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Special Report

Lofty Ideas About What It Means to Save The New York Times

Now some fresh pickings from the Political Grapevine:

Pale In Comparison

New York Times executive editor Bill Keller is comparing his paper's efforts to stay afloat to the cause of starving African refugees. Keller says: "Saving The New York Times now ranks with saving Darfur as a high-minded cause."

The Times has begun negotiations with the Newspaper Guild over ways to save money. The company is said to be asking the union to accept a five percent pay cut or lose up to 80 jobs. But the guild argues the company has not done enough to eliminate unnecessary managerial positions.

Funny Business?

Democratic state senators in Colorado moved up a vote on a proposal to grant in-state tuition to illegal immigrants to coincide with a Republican opponent's absence.

GOP Senator Ted Harvey had to care for his ailing father-in-law, but was scheduled to return in time for today's Appropriations Committee vote. His opposition would have killed the legislation.

So the committee's Democratic chairman moved the vote to Wednesday. Without Harvey's vote, the bill passed and moved on to the Senate floor. Outraged Republicans said Democrats took advantage of Harvey's difficult personal circumstances. Passage out of committee was considered the bill's biggest hurdle.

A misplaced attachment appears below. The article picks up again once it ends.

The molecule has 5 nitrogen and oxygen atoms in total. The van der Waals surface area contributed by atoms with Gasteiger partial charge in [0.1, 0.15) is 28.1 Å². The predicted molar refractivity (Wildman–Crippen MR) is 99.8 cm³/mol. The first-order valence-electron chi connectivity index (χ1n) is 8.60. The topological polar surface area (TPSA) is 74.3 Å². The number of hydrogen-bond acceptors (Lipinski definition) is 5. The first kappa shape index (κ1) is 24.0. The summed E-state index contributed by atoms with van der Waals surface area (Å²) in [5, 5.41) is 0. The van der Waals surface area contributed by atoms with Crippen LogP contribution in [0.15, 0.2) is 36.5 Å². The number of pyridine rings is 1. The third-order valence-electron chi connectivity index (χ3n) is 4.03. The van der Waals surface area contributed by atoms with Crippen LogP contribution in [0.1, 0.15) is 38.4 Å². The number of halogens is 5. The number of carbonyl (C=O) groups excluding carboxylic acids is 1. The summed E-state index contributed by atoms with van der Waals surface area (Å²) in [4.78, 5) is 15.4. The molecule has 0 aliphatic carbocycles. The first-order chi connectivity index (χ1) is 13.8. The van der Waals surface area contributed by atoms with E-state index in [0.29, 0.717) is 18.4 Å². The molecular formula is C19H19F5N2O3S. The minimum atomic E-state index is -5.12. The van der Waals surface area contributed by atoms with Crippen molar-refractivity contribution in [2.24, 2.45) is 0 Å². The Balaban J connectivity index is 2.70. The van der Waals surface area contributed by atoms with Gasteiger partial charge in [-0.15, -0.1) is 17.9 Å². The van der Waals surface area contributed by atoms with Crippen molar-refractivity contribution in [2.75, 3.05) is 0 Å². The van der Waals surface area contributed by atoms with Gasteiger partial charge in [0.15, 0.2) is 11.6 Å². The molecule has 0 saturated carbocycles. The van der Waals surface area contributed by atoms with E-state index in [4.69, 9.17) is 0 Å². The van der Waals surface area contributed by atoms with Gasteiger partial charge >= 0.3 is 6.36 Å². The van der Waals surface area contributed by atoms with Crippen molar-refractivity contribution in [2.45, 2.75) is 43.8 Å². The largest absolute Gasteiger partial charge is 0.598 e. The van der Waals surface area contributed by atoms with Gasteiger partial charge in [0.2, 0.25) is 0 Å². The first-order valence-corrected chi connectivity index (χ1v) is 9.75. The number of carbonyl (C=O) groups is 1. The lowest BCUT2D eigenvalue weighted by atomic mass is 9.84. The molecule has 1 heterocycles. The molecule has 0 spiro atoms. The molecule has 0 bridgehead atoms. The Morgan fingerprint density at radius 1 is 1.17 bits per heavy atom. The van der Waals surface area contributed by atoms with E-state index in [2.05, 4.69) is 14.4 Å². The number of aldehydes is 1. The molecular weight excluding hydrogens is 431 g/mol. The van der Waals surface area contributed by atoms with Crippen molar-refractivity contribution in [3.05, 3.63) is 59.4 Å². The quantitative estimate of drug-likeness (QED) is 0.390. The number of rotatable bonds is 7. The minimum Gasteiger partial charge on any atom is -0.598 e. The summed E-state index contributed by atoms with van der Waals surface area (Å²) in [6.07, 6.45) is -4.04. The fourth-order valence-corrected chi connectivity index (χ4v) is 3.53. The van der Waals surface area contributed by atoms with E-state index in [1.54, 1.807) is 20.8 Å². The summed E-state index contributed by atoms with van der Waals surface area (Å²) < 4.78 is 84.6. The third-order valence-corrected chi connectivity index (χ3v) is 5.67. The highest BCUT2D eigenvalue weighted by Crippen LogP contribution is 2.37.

Senator Harvey tells FOX: "It's rather typical of the Democratic Party. They hold control of both chambers in Colorado and are utilizing the system to push through their left-wing agenda."

Poll Position

President Obama Thursday repeated his suspicions about relying on polling, saying, "as you know I always mistrust polls."

But the Politico newspaper reports that polling has become increasingly important in shaping the White House message. The report states that the president is relying on the work of two pollsters and a focus group expert. A source familiar with the data says: "The pace (of polling) is picking up."

Presidents have long denounced using polls while privately conducting them. Jimmy Carter, Ronald Reagan and Bill Clinton relied on them. President George W. Bush cut back on the practice, but former White House staffers say he still used them from time to time.

Going Overboard?

And finally, has the media gone gaga over the first lady? Howard Kurtz at the Washington Post writes: "The Michelle gush-a-thon is growing louder by the day... this first lady has generated endless media chatter about everything from her sleeveless dresses to her vegetable garden." He says this week's coverage feels "over the top" — noting that ABC's Diane Sawyer said Mrs. Obama, "has already created a sensation." He says NBC's Meredith Vieira added, "Everybody in Europe is enthralled by her." While Katie Couric at CBS said — "She's a real breath of fresh air... she's a beautiful woman, stylish without being pretentious." CNN's, Richard Quest said: "Michelle Obama is an absolutely extraordinary woman in an extraordinarily ordinary way... She's taken the city by storm."

— FOX News Channel's Zachary Kenworthy contributed to this report.